Learning graphical models from time series

Also, causal discovery, structure discovery in time series

September 20, 2017 — November 28, 2023

Suppose I measure a time series of vectors, and I think that some of the components of the vector cause other components of the vector, but I have no idea which causes which. Then I might want to do graphical model discovery from time series and find out which components cause which other components.

Figure 1

Does this setup feel contrived to you? It does to me; I have never found a use for it. The setup looks provocative (“learn the world from observations!”) but in practice AFAICT we do not usually wish to do it this way. We never have a phenomenon that we are capable of collecting huge amount of data about but about which we have no ideas regarding the causal structure. If it is a system that is so complicated that the causal structure migh tbe muddy (educational attainments in children, the weather systems) then it is not so much that we have no idea what causes what, but rather that we cannot measure the causal factors of interest, because of questions of scale or difficulty, but we might hope that somehow some aggregate quantities of interest are measurable…? I guess that is why we might think this way, but it seems to lead to bizarre and contrived answers for ill-posed questions about convenience samples (“Does education cause wealth or does wealth cause education? Does moisture cause rain or does rain cause moisture?”).

It seems popular though, and some smart people have spent time on it, so maybe there is something interesting there.

If we are really convinced that there are some latent parameters of interest but that they are not measurable, we might want to think about causality between observables and observables, which sounds very much like a koopman operator setup. Probably someone has made that work, but I have not seen it yet.

1 Granger causality

a.k.a linear-Gaussian “causality”. Requires mentioning, usually not what is required. Generalised form that is probably also not what is required: transfer entropy.


Not sure yet. Looks popular.

3 Tooling

3.1 Tigramite

Tigramite is a causal time series analysis python package. It allows to efficiently estimate causal graphs from high-dimensional time series datasets (causal discovery) and to use these graphs for robust forecasting and the estimation and prediction of direct, total, and mediated effects. Causal discovery is based on linear as well as non-parametric conditional independence tests applicable to discrete or continuously-valued time series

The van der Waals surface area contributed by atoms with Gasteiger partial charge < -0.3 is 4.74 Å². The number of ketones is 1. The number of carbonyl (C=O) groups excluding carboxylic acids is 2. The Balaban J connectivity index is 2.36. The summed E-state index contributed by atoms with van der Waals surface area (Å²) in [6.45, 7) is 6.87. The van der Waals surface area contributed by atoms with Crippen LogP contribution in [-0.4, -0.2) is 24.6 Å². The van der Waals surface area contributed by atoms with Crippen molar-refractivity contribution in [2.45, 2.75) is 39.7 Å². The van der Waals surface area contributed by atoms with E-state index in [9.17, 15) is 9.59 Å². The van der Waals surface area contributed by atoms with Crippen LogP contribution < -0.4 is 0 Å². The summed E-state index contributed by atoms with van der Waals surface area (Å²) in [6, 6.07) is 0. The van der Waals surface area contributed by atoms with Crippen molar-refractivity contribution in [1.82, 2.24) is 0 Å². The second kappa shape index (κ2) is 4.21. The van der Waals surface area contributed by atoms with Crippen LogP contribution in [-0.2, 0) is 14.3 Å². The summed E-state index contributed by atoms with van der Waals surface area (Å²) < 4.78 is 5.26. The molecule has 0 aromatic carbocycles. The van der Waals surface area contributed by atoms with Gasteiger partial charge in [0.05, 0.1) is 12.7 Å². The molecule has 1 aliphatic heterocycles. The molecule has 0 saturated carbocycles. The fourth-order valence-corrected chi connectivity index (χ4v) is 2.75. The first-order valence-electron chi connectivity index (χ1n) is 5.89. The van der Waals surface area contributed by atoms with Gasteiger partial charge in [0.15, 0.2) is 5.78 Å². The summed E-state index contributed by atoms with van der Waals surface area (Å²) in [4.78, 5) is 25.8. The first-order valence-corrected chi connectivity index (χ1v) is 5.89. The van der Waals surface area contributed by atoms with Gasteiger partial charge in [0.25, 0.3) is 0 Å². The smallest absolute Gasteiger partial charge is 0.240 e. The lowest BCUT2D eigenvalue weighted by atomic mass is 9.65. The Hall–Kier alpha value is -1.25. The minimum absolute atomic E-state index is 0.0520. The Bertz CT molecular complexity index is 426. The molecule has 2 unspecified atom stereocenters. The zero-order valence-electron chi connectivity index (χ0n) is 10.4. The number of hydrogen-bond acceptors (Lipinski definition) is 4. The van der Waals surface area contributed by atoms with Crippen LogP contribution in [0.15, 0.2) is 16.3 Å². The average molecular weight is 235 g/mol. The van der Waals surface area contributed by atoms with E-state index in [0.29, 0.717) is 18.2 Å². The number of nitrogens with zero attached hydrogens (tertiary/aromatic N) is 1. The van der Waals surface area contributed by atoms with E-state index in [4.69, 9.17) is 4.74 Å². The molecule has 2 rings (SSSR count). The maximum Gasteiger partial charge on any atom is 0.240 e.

4 References

Alquier, and Wintenberger. 2012. Model Selection for Weakly Dependent Time Series Forecasting.” Bernoulli.
Bacry, and Muzy. 2016. First- and Second-Order Statistics Characterization of Hawkes Processes and Non-Parametric Estimation.” IEEE Transactions on Information Theory.
Barnett, Barrett, and Seth. 2009. Granger Causality and Transfer Entropy Are Equivalent for Gaussian Variables.” Physical Review Letters.
Barrett, Barnett, and Seth. 2010. Multivariate Granger Causality and Generalized Variance.” Phys. Rev. E.
Brodersen, Gallusser, Koehler, et al. 2015. Inferring Causal Impact Using Bayesian Structural Time-Series Models.” The Annals of Applied Statistics.
Eichler. 2001. Granger-Causality Graphs for Multivariate Time Series.” Granger-Causality Graphs for Multivariate Time Series.
———. 2007. Granger Causality and Path Diagrams for Multivariate Time Series.” Journal of Econometrics.
Gade, and Rodu. 2023. Nonlinear Permuted Granger Causality.”
Gerhardus, and Runge. 2020. High-Recall Causal Discovery for Autocorrelated Time Series with Latent Confounders.” In Advances in Neural Information Processing Systems.
Krich, Runge, Miralles, et al. 2020. Estimating causal networks in biosphere–atmosphere interaction with the PCMCI approach.” Biogeosciences.
Runge, Jakob. 2015. Quantifying Information Transfer and Mediation Along Causal Pathways in Complex Systems.” Physical Review E.
———. 2018. Conditional Independence Testing Based on a Nearest-Neighbor Estimator of Conditional Mutual Information.” In Proceedings of the Twenty-First International Conference on Artificial Intelligence and Statistics.
Runge, J. 2018. Causal Network Reconstruction from Time Series: From Theoretical Assumptions to Practical Estimation.” Chaos: An Interdisciplinary Journal of Nonlinear Science.
Runge, Jakob. 2021. Necessary and Sufficient Graphical Conditions for Optimal Adjustment Sets in Causal Graphical Models with Hidden Variables.” In Advances in Neural Information Processing Systems.
———. 2022. Discovering Contemporaneous and Lagged Causal Relations in Autocorrelated Nonlinear Time Series Datasets.”
Runge, Jakob, Bathiany, Bollt, et al. 2019. Inferring Causation from Time Series in Earth System Sciences.” Nature Communications.
Runge, Jakob, Donner, and Kurths. 2015. Optimal Model-Free Prediction from Multivariate Time Series.” Physical Review E.
Runge, Jakob, Gerhardus, Varando, et al. 2023. Causal Inference for Time Series.” Nature Reviews Earth & Environment.
Runge, Jakob, Nowack, Kretschmer, et al. 2019. Detecting and Quantifying Causal Associations in Large Nonlinear Time Series Datasets.” Science Advances.
Runge, Jakob, Nowack, Kretschmer, et al. n.d. “Detecting Causal Associations in Large Nonlinear Time Series Datasets.”
Runge, Jakob, Petoukhov, Donges, et al. 2015. Identifying Causal Gateways and Mediators in Complex Spatio-Temporal Systems.” Nature Communications.
Saggioro, de Wiljes, Kretschmer, et al. 2020. Reconstructing Regime-Dependent Causal Relationships from Observational Time Series.” Chaos: An Interdisciplinary Journal of Nonlinear Science.
Sugihara, May, Ye, et al. 2012. Detecting Causality in Complex Ecosystems.” Science.